Morehead, a software company executive and editor of the OneDublin.org education blog, said he'd gone to an April 10 candidates' forum in Hayward knowing very little about Stark -- and left with a bitter taste in his mouth.
"He came off as being sort of annoyed that he has to run ... as someone who felt entitled to one more term in office and to whom this whole thing is just an irritation," he said. "But at the Chronicle thing, he really looked out to lunch."
It was at the April forum that Stark accused Swalwell, 31, of taking "hundreds of thousands of dollars in bribes" from real estate developers in exchange for favorable zoning votes. Stark also accused Swalwell of having a spotty voting record.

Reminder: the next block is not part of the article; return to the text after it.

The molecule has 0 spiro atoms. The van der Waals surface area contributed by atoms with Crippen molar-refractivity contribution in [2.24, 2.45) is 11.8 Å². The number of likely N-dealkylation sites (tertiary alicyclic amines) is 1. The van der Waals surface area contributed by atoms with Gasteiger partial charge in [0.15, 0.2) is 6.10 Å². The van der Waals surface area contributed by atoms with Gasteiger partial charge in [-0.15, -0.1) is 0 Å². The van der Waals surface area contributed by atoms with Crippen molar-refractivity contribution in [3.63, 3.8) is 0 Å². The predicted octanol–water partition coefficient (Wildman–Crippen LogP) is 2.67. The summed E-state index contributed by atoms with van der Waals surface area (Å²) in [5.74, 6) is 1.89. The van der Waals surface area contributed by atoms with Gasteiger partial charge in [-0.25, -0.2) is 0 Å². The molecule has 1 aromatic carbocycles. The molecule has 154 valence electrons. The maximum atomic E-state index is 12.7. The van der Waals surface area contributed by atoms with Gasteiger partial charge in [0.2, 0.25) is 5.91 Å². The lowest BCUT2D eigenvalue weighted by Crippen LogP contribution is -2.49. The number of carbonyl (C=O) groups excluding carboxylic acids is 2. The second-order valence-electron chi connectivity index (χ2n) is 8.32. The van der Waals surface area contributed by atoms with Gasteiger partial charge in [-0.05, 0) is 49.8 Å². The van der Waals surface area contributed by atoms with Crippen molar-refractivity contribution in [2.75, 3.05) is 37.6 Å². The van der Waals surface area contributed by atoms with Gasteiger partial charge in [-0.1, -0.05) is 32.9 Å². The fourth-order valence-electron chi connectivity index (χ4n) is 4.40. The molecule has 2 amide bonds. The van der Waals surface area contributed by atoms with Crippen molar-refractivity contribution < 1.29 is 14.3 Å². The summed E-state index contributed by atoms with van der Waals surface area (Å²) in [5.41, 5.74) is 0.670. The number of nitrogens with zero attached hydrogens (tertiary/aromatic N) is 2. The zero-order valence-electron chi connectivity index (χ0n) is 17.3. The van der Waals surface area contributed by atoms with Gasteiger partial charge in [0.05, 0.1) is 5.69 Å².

Neither was true, and on April 18, the congressman apologized and said he "misspoke."
Yet in that same statement, he expressed "concerns" that Swalwell has voted in support of developers "who have been raided by the FBI, have pleaded guilty to destroying natural habitats, and has taken numerous contributions to fund his campaign which he consistently utilizes with negative attacks."
With Swalwell sitting beside him Thursday at a Bay Area News Group editorial board meeting, Stark began reading a list of developers who've contributed to Swalwell's campaign -- before acknowledging that he also lacked evidence to back his April 18 claims.
"I'll concede to that, apologize for it, and let's get back to issues," Stark said.
Earlier this week, he accused San Francisco Chronicle columnist Debra Saunders at an editorial board meeting of having contributed to Swalwell's campaign. Asked for evidence, he came up blank and apologized.